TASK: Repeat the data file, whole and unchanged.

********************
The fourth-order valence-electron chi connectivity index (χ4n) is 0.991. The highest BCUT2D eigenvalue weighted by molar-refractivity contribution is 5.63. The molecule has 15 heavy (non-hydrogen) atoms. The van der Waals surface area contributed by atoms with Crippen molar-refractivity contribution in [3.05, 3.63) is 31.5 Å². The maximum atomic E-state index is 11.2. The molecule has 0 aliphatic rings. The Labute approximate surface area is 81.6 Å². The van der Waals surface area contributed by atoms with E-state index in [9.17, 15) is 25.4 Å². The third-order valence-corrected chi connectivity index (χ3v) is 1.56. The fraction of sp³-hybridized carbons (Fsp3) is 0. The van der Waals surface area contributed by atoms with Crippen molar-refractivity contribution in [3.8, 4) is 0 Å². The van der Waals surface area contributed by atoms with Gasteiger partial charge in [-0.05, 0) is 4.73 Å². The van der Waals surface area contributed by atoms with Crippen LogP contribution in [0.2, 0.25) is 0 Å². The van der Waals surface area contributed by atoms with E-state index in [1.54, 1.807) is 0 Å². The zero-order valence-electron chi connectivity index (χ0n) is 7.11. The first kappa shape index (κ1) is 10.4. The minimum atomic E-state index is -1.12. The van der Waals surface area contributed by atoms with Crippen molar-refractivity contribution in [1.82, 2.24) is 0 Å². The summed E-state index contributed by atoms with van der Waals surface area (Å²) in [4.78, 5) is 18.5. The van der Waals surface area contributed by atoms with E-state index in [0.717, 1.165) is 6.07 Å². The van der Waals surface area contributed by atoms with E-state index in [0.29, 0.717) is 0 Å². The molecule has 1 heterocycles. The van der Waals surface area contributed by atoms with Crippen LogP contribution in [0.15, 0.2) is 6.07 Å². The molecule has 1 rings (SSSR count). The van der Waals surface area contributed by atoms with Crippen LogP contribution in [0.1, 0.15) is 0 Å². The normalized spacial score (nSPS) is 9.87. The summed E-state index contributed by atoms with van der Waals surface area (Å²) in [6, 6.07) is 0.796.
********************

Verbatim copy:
The fourth-order valence-electron chi connectivity index (χ4n) is 0.991. The highest BCUT2D eigenvalue weighted by molar-refractivity contribution is 5.63. The molecule has 15 heavy (non-hydrogen) atoms. The van der Waals surface area contributed by atoms with Crippen molar-refractivity contribution in [3.05, 3.63) is 31.5 Å². The maximum atomic E-state index is 11.2. The molecule has 0 aliphatic rings. The Labute approximate surface area is 81.6 Å². The van der Waals surface area contributed by atoms with E-state index in [9.17, 15) is 25.4 Å². The third-order valence-corrected chi connectivity index (χ3v) is 1.56. The fraction of sp³-hybridized carbons (Fsp3) is 0. The van der Waals surface area contributed by atoms with Crippen molar-refractivity contribution in [3.8, 4) is 0 Å². The van der Waals surface area contributed by atoms with Gasteiger partial charge in [-0.05, 0) is 4.73 Å². The van der Waals surface area contributed by atoms with Crippen LogP contribution in [0.2, 0.25) is 0 Å². The van der Waals surface area contributed by atoms with E-state index in [1.54, 1.807) is 0 Å². The zero-order valence-electron chi connectivity index (χ0n) is 7.11. The first kappa shape index (κ1) is 10.4. The minimum atomic E-state index is -1.12. The van der Waals surface area contributed by atoms with Crippen molar-refractivity contribution in [1.82, 2.24) is 0 Å². The summed E-state index contributed by atoms with van der Waals surface area (Å²) in [4.78, 5) is 18.5. The van der Waals surface area contributed by atoms with E-state index in [0.717, 1.165) is 6.07 Å². The van der Waals surface area contributed by atoms with E-state index in [0.29, 0.717) is 0 Å². The molecule has 1 heterocycles. The van der Waals surface area contributed by atoms with Crippen LogP contribution in [0.15, 0.2) is 6.07 Å². The molecule has 1 rings (SSSR count). The van der Waals surface area contributed by atoms with Crippen LogP contribution in [0.1, 0.15) is 0 Å². The normalized spacial score (nSPS) is 9.87. The summed E-state index contributed by atoms with van der Waals surface area (Å²) in [6, 6.07) is 0.796.